Re: RFS: remotepad-server
- To: email@example.com
- Subject: Re: RFS: remotepad-server
- From: Alexandre Rossi <firstname.lastname@example.org>
- Date: Tue, 23 Nov 2010 13:54:19 +0100
- Message-id: <AANLkTi=YNpqaYTshCf-50S9-1OZp97CtEnDdO8RLo62y@mail.gmail.com>
- In-reply-to: <20101123092536.GA10821@burratino>
- References: <AANLkTimNkujXSPTe_YPvFFmg+qS=OO6Mq+tYbQ1J7Xy3@mail.gmail.com> <20101123092536.GA10821@burratino>
Thanks for your answer.
>> RemotePad is an open source application that controls the mouse cursor of
>> your desktop PC. This way, you can use your iPhone or iPod touch as a
>> wireless touchpad!
> Hmm, so this is a way of remotely injecting input events?
> . debian/copyright mentions that APSL-licensed files were stripped
> out but does not explain how to do that automatically. It would
> be nice for futureproofing (to help the next maintainer years down
> the line) to include a script to do that as a debian/rules
> get-orig-source target.
See debian/watch and debian/orig-tar.sh . Is the debian/rules
get-orig-source target required?
> . debian/copyright says:
> <Copyright © 2008-2009 tenjin.org>
> Are the angle brackets needed? Are they from upstream or something?
OK I'll remove those.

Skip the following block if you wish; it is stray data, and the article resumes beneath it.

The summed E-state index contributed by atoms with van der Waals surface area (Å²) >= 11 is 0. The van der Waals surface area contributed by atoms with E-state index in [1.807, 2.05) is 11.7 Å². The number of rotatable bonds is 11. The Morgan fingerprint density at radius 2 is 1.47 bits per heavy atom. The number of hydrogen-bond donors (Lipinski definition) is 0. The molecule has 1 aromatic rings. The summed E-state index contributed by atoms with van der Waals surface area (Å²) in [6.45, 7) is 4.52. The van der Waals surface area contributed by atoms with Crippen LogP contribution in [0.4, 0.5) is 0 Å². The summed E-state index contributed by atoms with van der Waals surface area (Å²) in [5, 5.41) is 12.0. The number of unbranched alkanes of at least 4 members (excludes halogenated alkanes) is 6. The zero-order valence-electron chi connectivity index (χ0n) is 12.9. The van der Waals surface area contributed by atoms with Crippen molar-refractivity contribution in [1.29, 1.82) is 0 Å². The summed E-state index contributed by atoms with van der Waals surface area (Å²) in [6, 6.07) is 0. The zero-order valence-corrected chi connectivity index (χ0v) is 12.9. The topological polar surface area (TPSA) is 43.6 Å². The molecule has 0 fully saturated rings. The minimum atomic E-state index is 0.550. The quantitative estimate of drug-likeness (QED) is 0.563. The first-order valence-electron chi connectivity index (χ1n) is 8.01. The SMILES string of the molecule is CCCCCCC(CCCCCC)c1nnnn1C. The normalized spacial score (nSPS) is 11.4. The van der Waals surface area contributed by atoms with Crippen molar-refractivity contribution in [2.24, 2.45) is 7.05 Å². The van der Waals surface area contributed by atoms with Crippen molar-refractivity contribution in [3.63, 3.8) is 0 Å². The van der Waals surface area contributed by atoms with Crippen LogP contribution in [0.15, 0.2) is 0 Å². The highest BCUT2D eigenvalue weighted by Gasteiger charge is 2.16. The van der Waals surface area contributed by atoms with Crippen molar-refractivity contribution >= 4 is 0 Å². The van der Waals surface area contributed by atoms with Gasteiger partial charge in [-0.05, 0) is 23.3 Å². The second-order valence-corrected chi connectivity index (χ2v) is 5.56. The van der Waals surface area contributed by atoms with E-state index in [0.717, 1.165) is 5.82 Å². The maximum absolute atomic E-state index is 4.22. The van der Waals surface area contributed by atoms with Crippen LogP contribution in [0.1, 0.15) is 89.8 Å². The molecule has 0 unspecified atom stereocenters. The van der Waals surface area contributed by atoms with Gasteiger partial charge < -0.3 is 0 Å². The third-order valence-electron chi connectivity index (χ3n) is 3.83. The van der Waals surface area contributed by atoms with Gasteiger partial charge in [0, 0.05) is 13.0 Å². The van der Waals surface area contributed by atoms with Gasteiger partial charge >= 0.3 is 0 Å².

> . The license explanation in debian/copyright could be more concrete.
> In particular, some files appear to be GPL-3+, no?
Yes they are. I updated debian/copyright and I'll upload a new version
of the package in a few days, should I get more comments.
> I realize that most of debian/copyright is taken from upstream. So
> perhaps some of these suggestions would need to be passed on first.
You mean submitted upstream? OK, I'll forward those.
> Based on the package description, it seems this package requires a
> client that uses iOS to be useful. Is that true? Could it be
> generalized? Given that users will need to find a copy of the client
> anyway, why should the server be distributed as part of Debian?
The packages requires a client that uses iOS to be usefull. But it is
the only free solution (and DFSG-free on the server side) for that
particular use case that I know of.
The server could be distributed as part of Debian to save users from
compiling it by hand and installing it out of the dpkg database. There
are a few blog or forum posts explaining how to do the "make && make
install" which means there is interest.
Thanks a lot for the comments.